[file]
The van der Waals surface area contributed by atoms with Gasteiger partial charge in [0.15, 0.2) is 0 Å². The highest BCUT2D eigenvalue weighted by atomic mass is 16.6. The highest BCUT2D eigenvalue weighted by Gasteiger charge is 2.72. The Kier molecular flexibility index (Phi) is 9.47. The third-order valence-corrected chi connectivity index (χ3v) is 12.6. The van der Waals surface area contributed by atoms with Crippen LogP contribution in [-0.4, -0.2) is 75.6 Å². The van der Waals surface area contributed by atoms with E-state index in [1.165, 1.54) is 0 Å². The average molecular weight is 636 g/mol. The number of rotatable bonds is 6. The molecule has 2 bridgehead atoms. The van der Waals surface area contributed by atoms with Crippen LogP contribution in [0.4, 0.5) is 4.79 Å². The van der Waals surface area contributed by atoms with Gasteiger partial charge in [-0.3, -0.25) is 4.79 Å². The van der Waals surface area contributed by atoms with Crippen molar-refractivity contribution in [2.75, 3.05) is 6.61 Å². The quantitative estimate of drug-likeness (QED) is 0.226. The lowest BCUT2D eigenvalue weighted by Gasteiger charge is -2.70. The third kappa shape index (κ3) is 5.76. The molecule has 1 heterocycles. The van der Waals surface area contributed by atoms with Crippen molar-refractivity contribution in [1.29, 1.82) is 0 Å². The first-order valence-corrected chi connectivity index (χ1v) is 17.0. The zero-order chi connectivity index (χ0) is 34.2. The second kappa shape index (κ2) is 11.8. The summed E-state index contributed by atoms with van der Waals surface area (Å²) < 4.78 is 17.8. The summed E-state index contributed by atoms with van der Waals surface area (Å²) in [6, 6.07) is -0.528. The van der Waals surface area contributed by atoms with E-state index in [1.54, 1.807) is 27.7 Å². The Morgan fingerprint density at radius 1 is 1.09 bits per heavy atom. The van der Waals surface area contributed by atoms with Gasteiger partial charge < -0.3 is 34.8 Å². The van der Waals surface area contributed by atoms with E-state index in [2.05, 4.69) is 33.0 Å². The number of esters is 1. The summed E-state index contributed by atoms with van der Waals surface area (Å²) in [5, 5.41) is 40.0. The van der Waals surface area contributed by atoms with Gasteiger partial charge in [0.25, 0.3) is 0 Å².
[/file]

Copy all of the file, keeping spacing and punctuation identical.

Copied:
The van der Waals surface area contributed by atoms with Gasteiger partial charge in [0.15, 0.2) is 0 Å². The highest BCUT2D eigenvalue weighted by atomic mass is 16.6. The highest BCUT2D eigenvalue weighted by Gasteiger charge is 2.72. The Kier molecular flexibility index (Phi) is 9.47. The third-order valence-corrected chi connectivity index (χ3v) is 12.6. The van der Waals surface area contributed by atoms with Crippen LogP contribution in [-0.4, -0.2) is 75.6 Å². The van der Waals surface area contributed by atoms with E-state index in [1.165, 1.54) is 0 Å². The average molecular weight is 636 g/mol. The number of rotatable bonds is 6. The molecule has 2 bridgehead atoms. The van der Waals surface area contributed by atoms with Crippen LogP contribution in [0.4, 0.5) is 4.79 Å². The van der Waals surface area contributed by atoms with Gasteiger partial charge in [-0.3, -0.25) is 4.79 Å². The van der Waals surface area contributed by atoms with Crippen molar-refractivity contribution in [2.75, 3.05) is 6.61 Å². The quantitative estimate of drug-likeness (QED) is 0.226. The lowest BCUT2D eigenvalue weighted by Gasteiger charge is -2.70. The third kappa shape index (κ3) is 5.76. The molecule has 1 heterocycles. The van der Waals surface area contributed by atoms with Crippen molar-refractivity contribution in [1.29, 1.82) is 0 Å². The first-order valence-corrected chi connectivity index (χ1v) is 17.0. The zero-order chi connectivity index (χ0) is 34.2. The second kappa shape index (κ2) is 11.8. The summed E-state index contributed by atoms with van der Waals surface area (Å²) < 4.78 is 17.8. The summed E-state index contributed by atoms with van der Waals surface area (Å²) in [6, 6.07) is -0.528. The van der Waals surface area contributed by atoms with E-state index in [1.54, 1.807) is 27.7 Å². The Morgan fingerprint density at radius 1 is 1.09 bits per heavy atom. The van der Waals surface area contributed by atoms with Gasteiger partial charge < -0.3 is 34.8 Å². The van der Waals surface area contributed by atoms with E-state index in [2.05, 4.69) is 33.0 Å². The number of esters is 1. The summed E-state index contributed by atoms with van der Waals surface area (Å²) in [5, 5.41) is 40.0. The van der Waals surface area contributed by atoms with Gasteiger partial charge in [0.25, 0.3) is 0 Å².